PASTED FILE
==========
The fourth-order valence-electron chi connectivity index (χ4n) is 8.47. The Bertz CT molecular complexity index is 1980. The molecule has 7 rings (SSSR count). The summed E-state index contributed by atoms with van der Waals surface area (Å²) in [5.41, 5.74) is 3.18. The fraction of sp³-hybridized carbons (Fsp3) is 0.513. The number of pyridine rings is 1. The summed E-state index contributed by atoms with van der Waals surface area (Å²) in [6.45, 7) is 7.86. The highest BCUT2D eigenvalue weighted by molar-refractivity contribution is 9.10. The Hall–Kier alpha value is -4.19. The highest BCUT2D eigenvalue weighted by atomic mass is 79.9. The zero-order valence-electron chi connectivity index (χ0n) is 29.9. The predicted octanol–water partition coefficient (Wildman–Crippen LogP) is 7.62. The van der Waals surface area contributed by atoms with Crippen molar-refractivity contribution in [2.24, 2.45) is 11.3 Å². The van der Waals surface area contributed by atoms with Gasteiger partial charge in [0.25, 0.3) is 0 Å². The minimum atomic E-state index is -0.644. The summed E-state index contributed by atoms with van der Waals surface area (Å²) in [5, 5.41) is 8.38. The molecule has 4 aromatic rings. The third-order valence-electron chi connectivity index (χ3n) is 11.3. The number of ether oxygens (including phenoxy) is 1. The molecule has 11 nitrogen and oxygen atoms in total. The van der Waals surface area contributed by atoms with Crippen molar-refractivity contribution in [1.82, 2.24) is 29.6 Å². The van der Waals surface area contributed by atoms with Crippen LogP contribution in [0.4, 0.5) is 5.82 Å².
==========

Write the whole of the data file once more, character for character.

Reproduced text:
The fourth-order valence-electron chi connectivity index (χ4n) is 8.47. The Bertz CT molecular complexity index is 1980. The molecule has 7 rings (SSSR count). The summed E-state index contributed by atoms with van der Waals surface area (Å²) in [5.41, 5.74) is 3.18. The fraction of sp³-hybridized carbons (Fsp3) is 0.513. The number of pyridine rings is 1. The summed E-state index contributed by atoms with van der Waals surface area (Å²) in [6.45, 7) is 7.86. The highest BCUT2D eigenvalue weighted by molar-refractivity contribution is 9.10. The Hall–Kier alpha value is -4.19. The highest BCUT2D eigenvalue weighted by atomic mass is 79.9. The zero-order valence-electron chi connectivity index (χ0n) is 29.9. The predicted octanol–water partition coefficient (Wildman–Crippen LogP) is 7.62. The van der Waals surface area contributed by atoms with Crippen molar-refractivity contribution in [2.24, 2.45) is 11.3 Å². The van der Waals surface area contributed by atoms with Gasteiger partial charge in [0.25, 0.3) is 0 Å². The minimum atomic E-state index is -0.644. The summed E-state index contributed by atoms with van der Waals surface area (Å²) in [5, 5.41) is 8.38. The molecule has 4 aromatic rings. The third-order valence-electron chi connectivity index (χ3n) is 11.3. The number of ether oxygens (including phenoxy) is 1. The molecule has 11 nitrogen and oxygen atoms in total. The van der Waals surface area contributed by atoms with Crippen molar-refractivity contribution in [1.82, 2.24) is 29.6 Å². The van der Waals surface area contributed by atoms with Crippen LogP contribution in [0.4, 0.5) is 5.82 Å².